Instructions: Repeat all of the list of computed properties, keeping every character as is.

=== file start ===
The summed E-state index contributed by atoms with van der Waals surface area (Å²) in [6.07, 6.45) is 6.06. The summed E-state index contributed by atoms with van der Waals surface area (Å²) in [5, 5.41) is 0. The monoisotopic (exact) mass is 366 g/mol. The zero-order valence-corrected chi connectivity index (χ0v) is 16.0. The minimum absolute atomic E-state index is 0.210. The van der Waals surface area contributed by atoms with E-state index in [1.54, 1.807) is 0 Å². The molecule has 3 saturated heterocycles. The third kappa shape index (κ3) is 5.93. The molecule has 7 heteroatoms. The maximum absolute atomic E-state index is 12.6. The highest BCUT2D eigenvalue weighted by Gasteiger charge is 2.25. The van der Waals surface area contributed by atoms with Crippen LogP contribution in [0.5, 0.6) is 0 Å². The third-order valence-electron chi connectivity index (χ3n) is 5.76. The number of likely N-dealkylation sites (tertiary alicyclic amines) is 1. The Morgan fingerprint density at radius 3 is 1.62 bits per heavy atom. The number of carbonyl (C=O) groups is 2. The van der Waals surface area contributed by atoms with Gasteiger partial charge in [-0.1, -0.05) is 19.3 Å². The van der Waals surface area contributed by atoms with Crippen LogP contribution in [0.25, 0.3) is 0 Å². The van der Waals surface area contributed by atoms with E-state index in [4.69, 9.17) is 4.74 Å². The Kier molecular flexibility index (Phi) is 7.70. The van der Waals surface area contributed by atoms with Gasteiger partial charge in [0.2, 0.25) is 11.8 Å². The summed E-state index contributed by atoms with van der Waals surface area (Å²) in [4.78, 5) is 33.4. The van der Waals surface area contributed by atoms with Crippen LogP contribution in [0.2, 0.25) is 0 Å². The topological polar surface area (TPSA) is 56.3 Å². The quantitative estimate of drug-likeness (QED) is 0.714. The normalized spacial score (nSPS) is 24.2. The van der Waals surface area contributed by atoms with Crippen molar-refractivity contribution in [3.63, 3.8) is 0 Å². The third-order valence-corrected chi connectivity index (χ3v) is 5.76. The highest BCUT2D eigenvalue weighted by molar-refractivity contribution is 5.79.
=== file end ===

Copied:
The summed E-state index contributed by atoms with van der Waals surface area (Å²) in [6.07, 6.45) is 6.06. The summed E-state index contributed by atoms with van der Waals surface area (Å²) in [5, 5.41) is 0. The monoisotopic (exact) mass is 366 g/mol. The zero-order valence-corrected chi connectivity index (χ0v) is 16.0. The minimum absolute atomic E-state index is 0.210. The van der Waals surface area contributed by atoms with E-state index in [1.54, 1.807) is 0 Å². The molecule has 3 saturated heterocycles. The third kappa shape index (κ3) is 5.93. The molecule has 7 heteroatoms. The maximum absolute atomic E-state index is 12.6. The highest BCUT2D eigenvalue weighted by Gasteiger charge is 2.25. The van der Waals surface area contributed by atoms with Crippen LogP contribution in [0.5, 0.6) is 0 Å². The third-order valence-electron chi connectivity index (χ3n) is 5.76. The number of likely N-dealkylation sites (tertiary alicyclic amines) is 1. The Morgan fingerprint density at radius 3 is 1.62 bits per heavy atom. The number of carbonyl (C=O) groups is 2. The van der Waals surface area contributed by atoms with Gasteiger partial charge in [-0.1, -0.05) is 19.3 Å². The van der Waals surface area contributed by atoms with Crippen LogP contribution in [0.25, 0.3) is 0 Å². The van der Waals surface area contributed by atoms with E-state index in [4.69, 9.17) is 4.74 Å². The Kier molecular flexibility index (Phi) is 7.70. The van der Waals surface area contributed by atoms with Gasteiger partial charge in [0.2, 0.25) is 11.8 Å². The summed E-state index contributed by atoms with van der Waals surface area (Å²) in [4.78, 5) is 33.4. The van der Waals surface area contributed by atoms with Crippen LogP contribution in [0.2, 0.25) is 0 Å². The topological polar surface area (TPSA) is 56.3 Å². The quantitative estimate of drug-likeness (QED) is 0.714. The normalized spacial score (nSPS) is 24.2. The van der Waals surface area contributed by atoms with Crippen molar-refractivity contribution in [3.63, 3.8) is 0 Å². The third-order valence-corrected chi connectivity index (χ3v) is 5.76. The highest BCUT2D eigenvalue weighted by molar-refractivity contribution is 5.79.